My application produces strings like the one below. I need to parse values between the separator into individual values.


I am using strtok to do this in a loop. For the fifth token, I am getting 5523. However, I need to account for the empty value between the two separators || as well. 5523 should be the sixth token, as per my requirement.

token = (char *)strtok(strAccInfo, "|");

for (iLoop=1;iLoop<=106;iLoop++) {

      token = (char *)strtok(NULL, "|");   


Any suggestions?



+2  A: 

On a first call, the function expects a C string as argument for str, whose first character is used as the starting location to scan for tokens. In subsequent calls, the function expects a null pointer and uses the position right after the end of last token as the new starting location for scanning.

To determine the beginning and the end of a token, the function first scans from the starting location for the first character not contained in delimiters (which becomes the beginning of the token). And then scans starting from this beginning of the token for the first character contained in delimiters, which becomes the end of the token.

What this say is that it will skip any '|' characters at the beginning of a token. Making 5523 the 5th token, which you already knew. Just thought I would explain why (I had to look it up myself). This also says that you will not get any empty tokens.

Since your data is setup this way you have a couple of possible solutions:
1) find all occurrences of || and replace with | | (put a space in there)
2) do a strstr 5 times and find the beginning of the 5th element.

Romain Hippeau
Thanks for the information. Hopefully, I will remember this the next time I need to. :-DYour first solution screws up my results a bit, because there are valid components within the string that return a space between pipes. The second solution might become tedious and probably not implementable since the string may be different for different sets of data.
@Bash - Sorry I could not be of more help :(
Romain Hippeau
oh, you were a lot of help...information is power in our field, right?

Look into using strsep instead: strsep reference

strsep is not portable - will not work on windows.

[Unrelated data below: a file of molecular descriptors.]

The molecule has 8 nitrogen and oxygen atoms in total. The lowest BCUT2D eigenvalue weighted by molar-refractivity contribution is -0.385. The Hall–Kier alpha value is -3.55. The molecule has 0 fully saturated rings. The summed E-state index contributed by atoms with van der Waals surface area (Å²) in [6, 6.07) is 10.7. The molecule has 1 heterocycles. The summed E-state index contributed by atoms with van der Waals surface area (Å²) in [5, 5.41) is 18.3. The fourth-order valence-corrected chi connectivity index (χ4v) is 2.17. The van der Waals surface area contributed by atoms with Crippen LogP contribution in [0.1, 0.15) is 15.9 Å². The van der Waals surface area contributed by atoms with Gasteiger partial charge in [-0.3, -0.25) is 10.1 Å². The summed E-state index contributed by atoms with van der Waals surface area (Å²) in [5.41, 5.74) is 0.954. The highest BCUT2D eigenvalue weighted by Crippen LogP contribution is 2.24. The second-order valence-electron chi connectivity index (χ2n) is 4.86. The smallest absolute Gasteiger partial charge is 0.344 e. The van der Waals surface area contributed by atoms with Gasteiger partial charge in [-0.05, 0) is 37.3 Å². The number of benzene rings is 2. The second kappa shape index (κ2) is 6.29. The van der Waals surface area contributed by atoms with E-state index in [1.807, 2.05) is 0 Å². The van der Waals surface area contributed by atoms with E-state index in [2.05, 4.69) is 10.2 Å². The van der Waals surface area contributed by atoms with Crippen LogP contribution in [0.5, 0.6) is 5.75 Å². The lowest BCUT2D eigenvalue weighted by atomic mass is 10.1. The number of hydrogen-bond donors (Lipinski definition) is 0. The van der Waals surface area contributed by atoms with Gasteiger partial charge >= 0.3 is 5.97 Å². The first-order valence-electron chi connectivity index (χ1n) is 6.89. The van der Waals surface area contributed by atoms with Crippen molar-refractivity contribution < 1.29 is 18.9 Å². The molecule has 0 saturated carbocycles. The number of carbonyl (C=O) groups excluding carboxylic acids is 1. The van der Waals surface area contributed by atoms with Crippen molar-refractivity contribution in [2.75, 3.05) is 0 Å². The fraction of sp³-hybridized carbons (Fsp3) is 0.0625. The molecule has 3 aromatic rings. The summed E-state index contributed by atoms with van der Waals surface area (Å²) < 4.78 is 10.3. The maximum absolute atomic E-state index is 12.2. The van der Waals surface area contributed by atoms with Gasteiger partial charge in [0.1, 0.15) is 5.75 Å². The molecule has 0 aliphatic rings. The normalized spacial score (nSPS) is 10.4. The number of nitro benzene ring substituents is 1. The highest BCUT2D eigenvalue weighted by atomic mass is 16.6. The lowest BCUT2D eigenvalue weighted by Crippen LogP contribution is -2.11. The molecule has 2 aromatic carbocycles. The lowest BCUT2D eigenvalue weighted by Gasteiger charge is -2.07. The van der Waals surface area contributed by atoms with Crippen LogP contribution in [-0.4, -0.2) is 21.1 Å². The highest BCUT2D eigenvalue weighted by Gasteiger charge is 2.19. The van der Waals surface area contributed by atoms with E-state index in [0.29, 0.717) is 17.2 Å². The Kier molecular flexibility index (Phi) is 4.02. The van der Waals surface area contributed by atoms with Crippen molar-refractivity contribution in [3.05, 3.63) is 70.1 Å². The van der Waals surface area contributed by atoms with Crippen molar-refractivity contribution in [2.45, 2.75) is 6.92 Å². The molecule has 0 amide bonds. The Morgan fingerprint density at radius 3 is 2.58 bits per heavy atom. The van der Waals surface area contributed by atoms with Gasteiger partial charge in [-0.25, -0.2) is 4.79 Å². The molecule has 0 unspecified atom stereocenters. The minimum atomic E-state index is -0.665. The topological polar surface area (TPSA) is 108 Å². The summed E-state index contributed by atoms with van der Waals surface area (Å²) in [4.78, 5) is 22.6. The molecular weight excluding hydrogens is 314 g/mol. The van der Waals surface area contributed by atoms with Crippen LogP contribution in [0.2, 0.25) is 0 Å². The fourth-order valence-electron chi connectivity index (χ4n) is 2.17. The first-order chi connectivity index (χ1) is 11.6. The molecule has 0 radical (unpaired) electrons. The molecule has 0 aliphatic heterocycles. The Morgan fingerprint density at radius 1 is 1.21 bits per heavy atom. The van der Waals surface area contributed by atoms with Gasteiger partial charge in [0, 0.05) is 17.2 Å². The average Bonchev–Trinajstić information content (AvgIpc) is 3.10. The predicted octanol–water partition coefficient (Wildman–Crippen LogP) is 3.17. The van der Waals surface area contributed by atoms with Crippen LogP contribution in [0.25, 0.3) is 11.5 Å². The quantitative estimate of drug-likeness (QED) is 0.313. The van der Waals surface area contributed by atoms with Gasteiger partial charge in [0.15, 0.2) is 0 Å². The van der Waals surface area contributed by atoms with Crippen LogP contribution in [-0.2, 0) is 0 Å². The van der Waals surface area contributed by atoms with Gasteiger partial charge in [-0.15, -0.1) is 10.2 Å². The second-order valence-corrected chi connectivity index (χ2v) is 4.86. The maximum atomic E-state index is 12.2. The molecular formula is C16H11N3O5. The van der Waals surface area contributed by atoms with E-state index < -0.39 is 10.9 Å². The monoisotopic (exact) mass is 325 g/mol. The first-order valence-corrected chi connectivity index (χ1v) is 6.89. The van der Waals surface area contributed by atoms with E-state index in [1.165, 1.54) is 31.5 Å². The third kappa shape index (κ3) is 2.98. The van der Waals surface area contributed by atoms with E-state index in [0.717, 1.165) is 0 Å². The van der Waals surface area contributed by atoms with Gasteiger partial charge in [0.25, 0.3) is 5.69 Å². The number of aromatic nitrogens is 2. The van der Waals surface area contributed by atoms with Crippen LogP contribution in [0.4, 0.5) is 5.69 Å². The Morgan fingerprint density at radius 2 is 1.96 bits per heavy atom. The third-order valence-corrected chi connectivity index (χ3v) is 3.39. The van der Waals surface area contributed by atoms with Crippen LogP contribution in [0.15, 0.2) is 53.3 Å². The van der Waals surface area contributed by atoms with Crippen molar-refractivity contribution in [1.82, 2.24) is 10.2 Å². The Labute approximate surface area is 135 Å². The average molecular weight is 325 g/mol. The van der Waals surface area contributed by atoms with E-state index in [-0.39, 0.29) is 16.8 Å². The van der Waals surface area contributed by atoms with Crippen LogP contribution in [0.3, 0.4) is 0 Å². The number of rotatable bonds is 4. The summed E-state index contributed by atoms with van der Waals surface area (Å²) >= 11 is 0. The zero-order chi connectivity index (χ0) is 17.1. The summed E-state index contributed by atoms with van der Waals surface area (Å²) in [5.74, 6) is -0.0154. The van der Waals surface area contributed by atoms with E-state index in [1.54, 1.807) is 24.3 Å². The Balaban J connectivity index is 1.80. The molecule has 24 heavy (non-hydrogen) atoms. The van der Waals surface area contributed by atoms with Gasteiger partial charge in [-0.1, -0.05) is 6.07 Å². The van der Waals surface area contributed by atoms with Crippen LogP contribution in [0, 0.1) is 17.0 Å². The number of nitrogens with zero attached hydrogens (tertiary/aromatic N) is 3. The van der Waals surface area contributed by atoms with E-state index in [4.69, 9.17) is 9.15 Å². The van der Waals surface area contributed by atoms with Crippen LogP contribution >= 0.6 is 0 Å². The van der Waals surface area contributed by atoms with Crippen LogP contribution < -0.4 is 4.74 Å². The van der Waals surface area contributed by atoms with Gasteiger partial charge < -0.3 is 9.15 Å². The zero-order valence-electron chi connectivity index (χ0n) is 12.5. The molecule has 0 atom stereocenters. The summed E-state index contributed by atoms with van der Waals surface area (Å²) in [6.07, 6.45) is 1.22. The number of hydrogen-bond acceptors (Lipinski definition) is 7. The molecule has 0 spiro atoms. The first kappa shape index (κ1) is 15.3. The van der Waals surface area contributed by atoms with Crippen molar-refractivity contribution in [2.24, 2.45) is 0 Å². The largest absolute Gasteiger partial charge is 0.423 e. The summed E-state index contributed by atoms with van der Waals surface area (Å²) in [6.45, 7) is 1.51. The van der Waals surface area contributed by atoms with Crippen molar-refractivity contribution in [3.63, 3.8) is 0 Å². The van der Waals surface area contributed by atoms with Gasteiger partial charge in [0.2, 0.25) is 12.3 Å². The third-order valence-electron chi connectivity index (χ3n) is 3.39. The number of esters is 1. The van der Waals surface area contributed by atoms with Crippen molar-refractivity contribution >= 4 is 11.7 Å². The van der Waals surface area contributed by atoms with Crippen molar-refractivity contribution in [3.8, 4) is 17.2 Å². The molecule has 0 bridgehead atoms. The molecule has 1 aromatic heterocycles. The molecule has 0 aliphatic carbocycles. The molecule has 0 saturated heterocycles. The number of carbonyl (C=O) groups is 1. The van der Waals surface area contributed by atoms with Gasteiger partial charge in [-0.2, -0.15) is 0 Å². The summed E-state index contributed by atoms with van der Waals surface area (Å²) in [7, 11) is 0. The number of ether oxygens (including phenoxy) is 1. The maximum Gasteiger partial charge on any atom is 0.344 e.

Romain Hippeau
+1  A: 

That's a limitation of strtok. The designers had whitespace-separated tokens in mind. strtok doesn't do much anyway; just roll your own parser. The C FAQ has an example.

I got some useful information from the link you posted. Thanks!

Use something other than strtok. It's simply not intended to do what you're asking for. When I've needed this, I usually used strcspn or strpbrk and handled the rest of the tokeninzing myself. If you don't mind it modifying the input string like strtok, it should be pretty simple. At least right off, something like this seems as if it should work:

// Warning: untested code. Should really use something with a less-ugly interface.
char *tokenize(char *input, char const *delim) { 
    static char *current;    // just as ugly as strtok!
    char *pos, *ret;
    if (input != NULL)
        current = input;

    if (current == NULL)
        return current;

    ret = current;
    pos = strpbrk(current, delim);
    if (pos == NULL) 
        current = NULL;
    else {
        *pos = '\0';
        current = pos+1;
    return ret;
Jerry Coffin
Since the OP is only searching for one delimiter character, `strchr()` could be used instead of `strpbrk()`.
I did it a little different. Thanks anyway.
+3  A: 

In that case I often prefer a p2 = strchr(p1, '|') loop with a memcpy(s, p1, p2-p1) inside. It's fast, does not destroy the input buffer (so can be used with const char *) and is really portable (even on embedded).

EDIT: and I forgot, it's reentrant, strtok isn't (btw reentrant has nothing to do with multi threading, strtok breaks already with nested loops. One can use strtok_r but it's not as protable).

I used your input and updated my code. Thanks! I have the code that I am using below as an answer, if you're interested.

Below is the solution that is working for me now. Thanks to all of you who responded.

I am using LoadRunner. Hence, some unfamiliar commands, but I believe the flow can be understood easily enough.

char strAccInfo[1024],* p2 ; int iLoop;

Action() { //This value would come from the wrsp call in the actual script. lr_save_string("323|90||95|95|null|80|50|105|100|45","test_Param");

//Store the parameter into a string - saves memory. strcpy(strAccInfo,lr_eval_string("{test_Param}")); //Get the first instance of the separator "|" in the string p2 = (char *) strchr(strAccInfo,'|');

//Start a loop - Set the max loop value to more than max expected. for (iLoop = 1;iLoop<200;iLoop++) {

  //Save parameter names in sequence.

    //Get the first instance of the separator "|" in the string

(within the loop). p2 = (char *) strchr(strAccInfo,'|');

  //Save the value for the parameters

in sequence. lr_save_var(strAccInfo,p2 - strAccInfo,0,lr_eval_string("{Param_Name}"));

    //Save string after the first instance of p2, as strAccInfo - for

looping. strcpy(strAccInfo,p2+1);

    //Start conditional loop for checking for last value in the string.
  if (strchr(strAccInfo,'|')==NULL) {



      iLoop = 200;                    }
char *mystrtok(char **m,char *s,char c)
  char *p=s?s:*m;
  if( !*p )
    return 0;
  if( *m )
  return p;
  • reentrant
  • threadsafe
  • strictly ANSI conform
  • needs an unused help-pointer from calling context


char *p,*t,s[]="2342|2sd45|dswer|2342||5523|||3654|Pswt";


char *p,*t,s[]="2,3,4,2|2s,d4,5|dswer|23,42||5523|||3654|Pswt";
  char *p1,*t1;

your work :) implement char *c as parameter 3